The castle of Montelupo that Leonardo depicted in his different maps of the Arno Valley was born as a Florentine stronghold on the borderline formed by the River Arno. At the beginning of the 13th century, Florence, intending to expand its territory beyond that boundary, set out to build a castle ex novo on the left bank of the Arno, the Florentine shore, right in front of the fortress of Capraia, an ancient castle of the noble Alberti family, which was on the opposite bank, in the territory of Pistoia. The history of Montelupo is thus closely linked to that of Capraia, which was, by this time, at the beginning of the 13th century, part of the districtus of Pistoia, and functioned as a stronghold for this city on the border with Florence.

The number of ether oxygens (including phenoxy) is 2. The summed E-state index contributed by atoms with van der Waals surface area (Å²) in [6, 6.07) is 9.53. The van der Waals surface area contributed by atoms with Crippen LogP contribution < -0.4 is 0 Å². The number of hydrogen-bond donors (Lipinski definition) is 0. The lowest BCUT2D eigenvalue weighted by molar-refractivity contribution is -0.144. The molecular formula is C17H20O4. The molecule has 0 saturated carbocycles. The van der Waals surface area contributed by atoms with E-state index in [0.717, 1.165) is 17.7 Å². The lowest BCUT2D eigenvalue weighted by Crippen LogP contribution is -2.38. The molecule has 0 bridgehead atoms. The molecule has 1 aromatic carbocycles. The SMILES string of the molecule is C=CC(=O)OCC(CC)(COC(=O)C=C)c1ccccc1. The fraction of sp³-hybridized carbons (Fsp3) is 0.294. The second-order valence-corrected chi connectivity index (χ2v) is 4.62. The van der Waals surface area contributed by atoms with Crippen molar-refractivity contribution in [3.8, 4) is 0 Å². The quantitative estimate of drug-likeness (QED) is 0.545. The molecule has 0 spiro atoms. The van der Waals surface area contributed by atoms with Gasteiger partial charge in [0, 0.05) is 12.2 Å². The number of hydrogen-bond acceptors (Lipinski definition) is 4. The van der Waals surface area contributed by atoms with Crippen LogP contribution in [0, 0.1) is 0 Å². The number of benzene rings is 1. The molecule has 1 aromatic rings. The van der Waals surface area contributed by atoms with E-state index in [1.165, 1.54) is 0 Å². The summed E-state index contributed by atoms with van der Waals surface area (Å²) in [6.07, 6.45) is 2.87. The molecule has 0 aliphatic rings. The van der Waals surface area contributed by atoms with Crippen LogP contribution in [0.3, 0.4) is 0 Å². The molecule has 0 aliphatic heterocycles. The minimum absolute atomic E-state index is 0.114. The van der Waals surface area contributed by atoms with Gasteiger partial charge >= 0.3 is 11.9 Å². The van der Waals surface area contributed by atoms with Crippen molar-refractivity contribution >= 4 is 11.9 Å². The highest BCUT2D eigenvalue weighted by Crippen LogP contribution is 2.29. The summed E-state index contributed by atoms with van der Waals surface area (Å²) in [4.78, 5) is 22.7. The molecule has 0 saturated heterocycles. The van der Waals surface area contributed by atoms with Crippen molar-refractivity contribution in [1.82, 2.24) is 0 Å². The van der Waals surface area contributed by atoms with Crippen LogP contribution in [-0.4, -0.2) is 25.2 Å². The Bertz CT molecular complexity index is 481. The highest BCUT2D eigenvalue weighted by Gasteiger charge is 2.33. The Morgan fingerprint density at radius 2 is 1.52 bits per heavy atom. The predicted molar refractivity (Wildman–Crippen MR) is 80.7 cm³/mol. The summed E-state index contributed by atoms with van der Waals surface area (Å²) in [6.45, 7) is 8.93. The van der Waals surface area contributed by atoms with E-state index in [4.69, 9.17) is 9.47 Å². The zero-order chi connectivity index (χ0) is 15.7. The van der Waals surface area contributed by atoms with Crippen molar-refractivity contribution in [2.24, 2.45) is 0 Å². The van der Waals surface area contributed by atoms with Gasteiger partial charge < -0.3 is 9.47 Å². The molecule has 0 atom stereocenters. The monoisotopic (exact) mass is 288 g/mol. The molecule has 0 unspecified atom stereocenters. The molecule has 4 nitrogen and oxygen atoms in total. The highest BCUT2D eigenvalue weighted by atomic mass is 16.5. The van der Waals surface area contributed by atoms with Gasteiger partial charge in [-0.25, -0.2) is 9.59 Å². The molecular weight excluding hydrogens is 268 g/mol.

Leonardo had the opportunity to observe the different geological formations that characterized the hills overlooking the Arno. His reflections revolved around the idea that they were formed by the retreating waters of the sea that, in ancient times, reached La Golfolina, where it received the waters of the Arno. According to Leonardo, the movement of the sea waters modeled the lithic material, which the rivers discharged into the ancient sea, giving rise to geological layers of different composition, from coarsest to finest, namely, ghiara minuta (minute gravel), rena (sand), and lastly, fango (mud). The retreat of the waters of the Pliocene sea must have left the coarser and heavier deposits along the ancient shores situated farther upstream, and the finer and lighter, along the banks farther downstream. Leonardo observed, and explained in this way, the presence of "very large stones" and "gravel" around Montelupo and Capraia, the rena (sand), even finer, toward Castelfiorentino, and lastly, finally the fango (mud), the thinnest and lightest, at Collegonzi (Codex Leicester, f. 6A-31v; 8B-8v)..